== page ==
Posted on: Sunday, January 28, 2001
Mr. Bush, don't play by yesterday's rules
By Tom Plate
An aggressive tilt toward Japan - and away from China - could spawn trouble to the fearsomely delicate balance across Asia.
Not to be uncharitable, but President Bush has appointed so many old foreign-policy hands that one has to wonder: Is America asking too many of yesterdays men - and women - to solve too many of todays pressing problems?
Its obvious that the Bush administration will push U.S. policy toward Tokyo and away from Beijing, at least incrementally. In addition, they will push ahead on defensive missile systems, despite the alarms sounded not only in Beijing but in the capitals of almost all of Americas allies.
And therell be no letup on public criticism of China on human rights: Just last week the new administration pointedly condemned Beijings hard-line stance toward the Falun Gong sect.
That blast from Washington harkened back to a past epoch when harsh rhetoric and public confrontation between China and America were everyday occurrences.
Of course, the issue with the Bush team isnt age - even though some of these appointees toiled in the Ford administration back in the 70s. Its attitude. And they do have plenty of that. During the campaign, some were given to calling themselves "the Vulcans," after the Roman god of fire. Call it swagger, if you will.
But sometimes swagger scares people.
A top South Korean foreign policy aide, visiting Los Angeles last week, told me that South Korea admires the obvious professionalism of the new Bush foreign policy team, starting with Secretary Colin Powell.
But his government is becoming a little concerned about the message it was starting to hear.
An inept series of gestures toward Japan, however well-intended, that sends public and "in your face" signals to China could have disastrous results that absolutely no one should desire.
One unwanted consequence would surely be if the Tokyo tilt had the effect of upsetting the delicate balance of power inside China - making the real winner of the new Washington policy not Tokyo, but the Peoples Liberation Army.
Clearly, the Chinese military establishment is held in balance by the Jiang Zemin crowd, which has emphasized economic development above all. But the PLA, like well-entrenched military establishments the world over, has its own agenda, and Taiwan is, by far, its most important job. If China should interpret a U.S. tilt toward Tokyo as part of a larger effort to empower Taiwan - and insulate it from gradual integration into the motherland - then the PLAs role will grow accordingly.
Surely, yesterdays men in Washington understand that many Chinese believe a lot of anti-Chinese influence seeps into Taipei from Japan, the islands former colonial occupier. They know, too, that Beijing is well ware of the historic avidity of the Republican Partys right wing for ideological anti-communism, so well evidenced by the overwrought 1998 Cox Report on Chinese spying.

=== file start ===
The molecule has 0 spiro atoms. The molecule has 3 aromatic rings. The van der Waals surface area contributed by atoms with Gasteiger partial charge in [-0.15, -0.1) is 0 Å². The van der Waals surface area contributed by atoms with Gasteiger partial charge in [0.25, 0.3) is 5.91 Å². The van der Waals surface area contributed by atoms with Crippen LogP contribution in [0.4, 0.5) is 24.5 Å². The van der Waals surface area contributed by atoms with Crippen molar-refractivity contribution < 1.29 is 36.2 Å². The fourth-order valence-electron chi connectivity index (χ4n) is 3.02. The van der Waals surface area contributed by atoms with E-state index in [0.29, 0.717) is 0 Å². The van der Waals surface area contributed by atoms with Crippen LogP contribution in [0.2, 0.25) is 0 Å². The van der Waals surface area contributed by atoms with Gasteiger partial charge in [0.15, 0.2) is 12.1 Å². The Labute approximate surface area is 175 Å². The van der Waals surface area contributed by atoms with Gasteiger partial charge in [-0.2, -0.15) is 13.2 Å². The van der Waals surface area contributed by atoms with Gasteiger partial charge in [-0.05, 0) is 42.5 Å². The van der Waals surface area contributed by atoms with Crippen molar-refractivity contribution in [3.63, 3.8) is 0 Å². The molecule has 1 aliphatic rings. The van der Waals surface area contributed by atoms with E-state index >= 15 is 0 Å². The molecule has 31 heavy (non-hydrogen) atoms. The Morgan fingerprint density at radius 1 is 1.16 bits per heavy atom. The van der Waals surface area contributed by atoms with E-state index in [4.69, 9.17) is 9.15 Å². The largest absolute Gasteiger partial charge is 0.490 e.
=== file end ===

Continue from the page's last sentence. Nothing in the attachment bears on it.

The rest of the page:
Thus, it is quite possible for a Bush tilt toward Tokyo to be wildly misunderstood in China - and thus wind up enhancing the PLAs claim for more resources, higher political priority and indeed greater power.
That would be an outcome neither Jiang Zemin nor George Bush wants.
After all, to counter the U.S. defensive missile buildup, Beijing would predictably increase its offensive missile arsenal. And, to register its concern about an emerging Washington-Tokyo-Taipei alliance, it could create new military difficulties in territorial disputes with U.S. friends in the South China Sea, or even on the Korean Peninsula; or perhaps unveil a currency devaluation that would roil the regions economic woes. Some or all of these options are available to Beijing at the push of a button.
To be sure, any such development, if it happens, will be presented by Bushs spin doctors as Chinese provocations. But in fact they will be direct - if not necessarily proportionate - reactions to new Bush moves.
Another worrisome question: Would such a scenario actually please some of yesterdays men? Its an awful thought, but, as veteran U.S.-Asia specialist Kent Calder, now at Princeton, notes in the current issue of Foreign Affairs, the prestigious U.S. establishment journal: "The Cold War created a static, stable, oddly comfortable world: antagonistic political affiliations (did implant) conflict in Northeast Asia, but at least they were strong and predictable. The new geopolitics, by contrast, is much more fluid."
Do yesterdays men have a yearning for the relative certainties of yesteryear?
Japan, the worlds second largest economy, is Americas most important ally and primary partner in Asia, but it might well wish to decline the honor of a U.S. tilt if the result will be the upsetting of the fearsomely delicate balance across Asia. Some gifts are simply far more trouble than they are worth.
Tom Plate, a UCLA professor, is a regular columnist for The Honolulu Advertiser and the South China Morning Post (e-mail: firstname.lastname@example.org).
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